Even before the peso crisis, Mexican banks were experiencing loan loss problems and they were relatively ill-equipped to deal with those problems. The peso crisis merely intensified an already serious problem.” (http://lcweb2.loc.
gov/cgi-bin/query/r?frd/cstdy:@field(DOCID+mx0063) ) (http://www1.lanic.utexas.edu/cswht/paper6.
html)The number of stock holders jumped from just 8,000 in 1982 to 80,000 in 1993. So that credit could be easily available, the Mexican government allowed domestic banks to be set up. When Mexico signed the NAFTA (North American Free Trade Agreement) in 1994 it allowed foreign banks, (American and Canadian) banks to set up shop in Mexico. The agreement was that for a six-year period American and Canadian banks “could acquire an existing Mexican bank or enter the Mexican market through a de novo subsidiary.
(It is interesting and important to note that NAFTA did not allow for U.S. or Canadian banks to establish branches in Mexico.) However, a U.
S. or Canadian bank could not acquire a Mexican bank if this left the foreign entity with control of more than 1.5 percent of the total capital of all Mexican banks. Effectively, this provision limited acquisitions to only two banks.
Even after the end of the six-year transition period, foreign entities were not to be permitted to control more than 4 percent of the total capital of all Mexican banks, a limitation that would leave off-limits the six largest Mexican banks, which control 70 percent of the assets of the entire Mexican banking system. Under NAFTA, Mexico granted formal permission to fifty-two foreign banks, brokerage houses, and other financial firms to enter Mexico.”(http://www1.lanic.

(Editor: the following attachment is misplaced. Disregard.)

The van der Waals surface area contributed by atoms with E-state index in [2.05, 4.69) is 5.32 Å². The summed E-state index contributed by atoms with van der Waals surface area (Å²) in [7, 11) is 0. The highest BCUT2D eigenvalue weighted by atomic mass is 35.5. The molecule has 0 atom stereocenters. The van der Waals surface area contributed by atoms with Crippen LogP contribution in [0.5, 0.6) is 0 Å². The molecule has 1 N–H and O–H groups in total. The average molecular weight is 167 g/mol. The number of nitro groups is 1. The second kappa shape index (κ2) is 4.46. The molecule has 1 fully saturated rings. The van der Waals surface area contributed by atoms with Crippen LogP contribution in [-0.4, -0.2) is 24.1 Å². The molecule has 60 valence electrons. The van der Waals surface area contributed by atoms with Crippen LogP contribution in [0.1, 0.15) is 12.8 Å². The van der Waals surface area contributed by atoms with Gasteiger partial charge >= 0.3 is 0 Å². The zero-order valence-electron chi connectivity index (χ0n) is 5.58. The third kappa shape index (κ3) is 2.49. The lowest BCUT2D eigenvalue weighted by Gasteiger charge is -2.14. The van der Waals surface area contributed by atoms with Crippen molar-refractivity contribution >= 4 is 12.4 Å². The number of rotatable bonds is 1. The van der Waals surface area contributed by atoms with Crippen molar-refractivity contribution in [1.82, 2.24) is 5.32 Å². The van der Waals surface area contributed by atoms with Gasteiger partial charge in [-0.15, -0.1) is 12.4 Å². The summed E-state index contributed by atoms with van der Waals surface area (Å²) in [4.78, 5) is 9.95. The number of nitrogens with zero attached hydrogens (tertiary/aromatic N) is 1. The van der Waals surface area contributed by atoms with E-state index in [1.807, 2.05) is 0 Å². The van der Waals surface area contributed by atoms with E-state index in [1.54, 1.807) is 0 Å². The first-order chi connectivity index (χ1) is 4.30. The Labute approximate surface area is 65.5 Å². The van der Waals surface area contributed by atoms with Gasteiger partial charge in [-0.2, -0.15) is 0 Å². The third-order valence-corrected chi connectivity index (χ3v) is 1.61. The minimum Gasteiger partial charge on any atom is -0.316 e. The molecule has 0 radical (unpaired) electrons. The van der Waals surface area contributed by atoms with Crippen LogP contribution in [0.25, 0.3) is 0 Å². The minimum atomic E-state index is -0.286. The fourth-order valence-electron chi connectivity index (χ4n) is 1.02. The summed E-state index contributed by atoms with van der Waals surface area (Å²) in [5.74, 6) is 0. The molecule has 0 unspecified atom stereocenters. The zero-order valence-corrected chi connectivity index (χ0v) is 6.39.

utexas.edu/cswht/paper6.html )To make a significant change, NAFTA provided the potential in the Mexican banking industry. The devaluation of the peso in the December of 1994 nearly crashed the entire Mexican banking system.
The first obvious problem was the exchange rate risk, those banks where this wasn’t such a big problem had to deal with several other such as the dramatic increase of interest rates and the worsening of the credit quality of the loan portfolio. Also all this combined with the deteriorating economy resulted in bad loans.“Mexico, at the time of facing the financial impact suffered in 1994, with the participation of the Federal Government through the corresponding authorities, began a series of measures to support the banking system in order to counteract the devastation of the initial effects of the financial crises, such as the establishment of a wicket for liquidity issues in dollars, to be used by commercial banks to guarantee the compliance of its obligations in foreign currency, which produced immediate liquidity in said foreign exchange by means of loans. Another measure included the implementation of Temporary Capitalization Programs (PROCAPTE), in order that the banks had a term to earn capital and pay their debt, as well as a series of legal reforms to allow a wider foreign participation in national banks and the acquisition of a portfolio by means of the Banking System Savings Protection Fund (FOBAPROA), since such debt could not be performed due to the weak legal regulations on credit guarantees.